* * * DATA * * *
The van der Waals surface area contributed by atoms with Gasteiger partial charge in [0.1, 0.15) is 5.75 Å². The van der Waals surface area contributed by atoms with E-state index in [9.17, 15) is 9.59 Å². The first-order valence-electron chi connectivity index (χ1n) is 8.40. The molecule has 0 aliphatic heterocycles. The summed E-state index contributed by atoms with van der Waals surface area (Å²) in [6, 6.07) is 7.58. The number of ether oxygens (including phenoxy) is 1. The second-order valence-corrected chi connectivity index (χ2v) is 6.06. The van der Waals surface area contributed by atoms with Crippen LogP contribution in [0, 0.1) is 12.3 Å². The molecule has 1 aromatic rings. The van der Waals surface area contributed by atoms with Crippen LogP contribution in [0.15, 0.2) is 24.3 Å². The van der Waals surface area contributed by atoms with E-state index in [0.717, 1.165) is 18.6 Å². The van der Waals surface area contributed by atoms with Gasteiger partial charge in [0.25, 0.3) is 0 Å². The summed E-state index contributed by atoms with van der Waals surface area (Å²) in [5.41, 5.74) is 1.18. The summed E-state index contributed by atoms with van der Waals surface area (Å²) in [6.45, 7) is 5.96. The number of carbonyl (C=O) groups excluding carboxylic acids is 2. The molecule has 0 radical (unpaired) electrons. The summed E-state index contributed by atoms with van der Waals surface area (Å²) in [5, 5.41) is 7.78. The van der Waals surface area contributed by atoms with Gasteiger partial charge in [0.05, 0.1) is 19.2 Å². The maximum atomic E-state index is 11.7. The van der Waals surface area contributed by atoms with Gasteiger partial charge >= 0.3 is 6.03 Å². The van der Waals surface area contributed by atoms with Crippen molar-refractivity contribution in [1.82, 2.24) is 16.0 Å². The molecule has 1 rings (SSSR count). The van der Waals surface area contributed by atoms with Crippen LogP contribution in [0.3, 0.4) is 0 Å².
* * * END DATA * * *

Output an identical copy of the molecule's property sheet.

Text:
The van der Waals surface area contributed by atoms with Gasteiger partial charge in [0.1, 0.15) is 5.75 Å². The van der Waals surface area contributed by atoms with E-state index in [9.17, 15) is 9.59 Å². The first-order valence-electron chi connectivity index (χ1n) is 8.40. The molecule has 0 aliphatic heterocycles. The summed E-state index contributed by atoms with van der Waals surface area (Å²) in [6, 6.07) is 7.58. The number of ether oxygens (including phenoxy) is 1. The second-order valence-corrected chi connectivity index (χ2v) is 6.06. The van der Waals surface area contributed by atoms with Crippen LogP contribution in [0, 0.1) is 12.3 Å². The molecule has 1 aromatic rings. The van der Waals surface area contributed by atoms with Crippen LogP contribution in [0.15, 0.2) is 24.3 Å². The van der Waals surface area contributed by atoms with E-state index in [0.717, 1.165) is 18.6 Å². The van der Waals surface area contributed by atoms with Gasteiger partial charge in [0.25, 0.3) is 0 Å². The summed E-state index contributed by atoms with van der Waals surface area (Å²) in [5.41, 5.74) is 1.18. The summed E-state index contributed by atoms with van der Waals surface area (Å²) in [6.45, 7) is 5.96. The number of carbonyl (C=O) groups excluding carboxylic acids is 2. The molecule has 0 radical (unpaired) electrons. The summed E-state index contributed by atoms with van der Waals surface area (Å²) in [5, 5.41) is 7.78. The van der Waals surface area contributed by atoms with Gasteiger partial charge in [0.05, 0.1) is 19.2 Å². The maximum atomic E-state index is 11.7. The van der Waals surface area contributed by atoms with Gasteiger partial charge >= 0.3 is 6.03 Å². The van der Waals surface area contributed by atoms with Crippen molar-refractivity contribution in [1.82, 2.24) is 16.0 Å². The molecule has 1 rings (SSSR count). The van der Waals surface area contributed by atoms with Crippen LogP contribution in [0.3, 0.4) is 0 Å².